On Monday 27 January 1964 Crown Lynn sponsored a pre-Olympics sports meeting at Western Springs stadium as a fundraiser for the Lynndale Club. Where favourites such as Peter Snell, Murray Halberg and Marise Chamberlain trained. The meeting was a great success and raised £2000, the profits went straight back to the club.
“We were only too happy to do all we could to help” said Alan Topham, Sales Manager for Crown Lynn. “After all, the Lynndale Club caters for the young people of New Lynn, which is our home town, and our people live and work here.”
The money raised means that the Lynndale Club could complete their works and provide modern club rooms for the community “The main function of the hall, to our thinking,” club president Mervyn Dunn said, “will be to provide amenities for the young of the district, who have not, at the moment, the full facilities that they need for recreation. To say we are thrilled would be phrasing it mildly. We feel, too, that the revenue from the hall will give Lynndale the chance of sending athletes from the club overseas for experience.”
The club façade was constructed with clinker bricks produced by Crown Lynn’s parent company Amalgamated Brick & Pipe (AB&P); as well as the brick AB&P supplied cinders for their cinder track. The 1964 Tokyo Olympics also used a cinder track, which was the last time cinder tracks were officially used.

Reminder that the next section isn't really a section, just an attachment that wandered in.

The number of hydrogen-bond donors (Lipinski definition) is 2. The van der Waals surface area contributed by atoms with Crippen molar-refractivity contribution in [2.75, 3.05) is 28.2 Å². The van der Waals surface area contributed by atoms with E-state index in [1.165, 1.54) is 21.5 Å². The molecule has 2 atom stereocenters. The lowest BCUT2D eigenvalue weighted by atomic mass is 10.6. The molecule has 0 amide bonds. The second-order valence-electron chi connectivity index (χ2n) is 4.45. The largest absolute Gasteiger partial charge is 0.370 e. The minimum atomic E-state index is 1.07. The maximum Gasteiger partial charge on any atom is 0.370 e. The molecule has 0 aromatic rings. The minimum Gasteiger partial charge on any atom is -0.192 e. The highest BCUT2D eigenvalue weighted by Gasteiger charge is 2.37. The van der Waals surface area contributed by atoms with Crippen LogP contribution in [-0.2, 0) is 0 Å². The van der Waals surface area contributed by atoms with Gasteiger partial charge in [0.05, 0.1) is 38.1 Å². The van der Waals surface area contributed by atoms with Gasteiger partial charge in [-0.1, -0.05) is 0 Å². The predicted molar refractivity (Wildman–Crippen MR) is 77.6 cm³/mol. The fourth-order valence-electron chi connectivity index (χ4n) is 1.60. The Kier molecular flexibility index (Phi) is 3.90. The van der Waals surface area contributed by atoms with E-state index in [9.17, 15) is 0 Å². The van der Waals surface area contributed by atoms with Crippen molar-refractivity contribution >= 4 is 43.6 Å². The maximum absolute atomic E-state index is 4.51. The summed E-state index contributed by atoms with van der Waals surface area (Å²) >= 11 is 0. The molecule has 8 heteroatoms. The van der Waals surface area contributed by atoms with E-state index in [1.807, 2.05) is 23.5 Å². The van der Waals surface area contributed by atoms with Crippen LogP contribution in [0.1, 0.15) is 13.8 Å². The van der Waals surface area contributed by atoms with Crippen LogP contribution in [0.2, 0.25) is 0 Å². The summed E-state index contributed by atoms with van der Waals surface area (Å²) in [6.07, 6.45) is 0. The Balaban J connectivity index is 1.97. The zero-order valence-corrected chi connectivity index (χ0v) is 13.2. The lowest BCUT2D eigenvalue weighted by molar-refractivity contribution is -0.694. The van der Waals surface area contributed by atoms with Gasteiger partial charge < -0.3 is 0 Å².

The name Lynndale is an amalgamation of ‘New Lynn’ and ‘Avondale’. The club sits on the border of these two Auckland suburbs.
The Lynndale range
In 1967 Crown Lynn released a new range of tableware called the Lynndale range. This range was ‘aimed specifically at young people’, and was advertised with the tag-line “When you get tired of it, go on outside and smash the lot – then pick up another set and keep it just as long.”
Sales promotion executive Barry Grant was interviewed in Crown Lynn’s in-house publication New Zealand Ceramics. Grant said that one of the main features of the new range was the variety of styles and decorations “The patterns include lithograph, underglaze print, screen print and slip-banded decorations, together with a range of accessories either decorated or in colourglaze to match the set,” he said. “By doing this we feel we have provided wholesalers with a particularly fine range of decorations.”
The first patterns in the range were –
Rose Red, decorated with an overglaze lithograph featuring red roses.
Sierra Pine, using the already known Pinewood decoration of pine cones on a branch, this is produced as an onglaze lithograph.
Hacienda, decorated with slip banding in orange, brown and bronze and paired with brown colourglaze accessories.
Stacatto, this pattern features tightly stylised X’s all over the surface, printed with the Murray Curvex machine, in bronze; and is paired with bronze colour glaze accessories.
Capistrano, a stylised wheat pattern in greens and bronze, matched with bronze colourglaze accessories. The pattern is screen printed and applied as an onglaze decoration.
Rose Red and Sierra pine are imported lithographs, but the rest were designed by Crown Lynn’s chief designer Dave Jenkin.
Lynndale gets £1400 from Crown Lynn athletics, Western Leader, 5 Feb 1964
New Zealand Ceramics, Five new stock patterns in range for wholesale trade, March 1967
Images from Te Toi Uku Crown Lynn archive.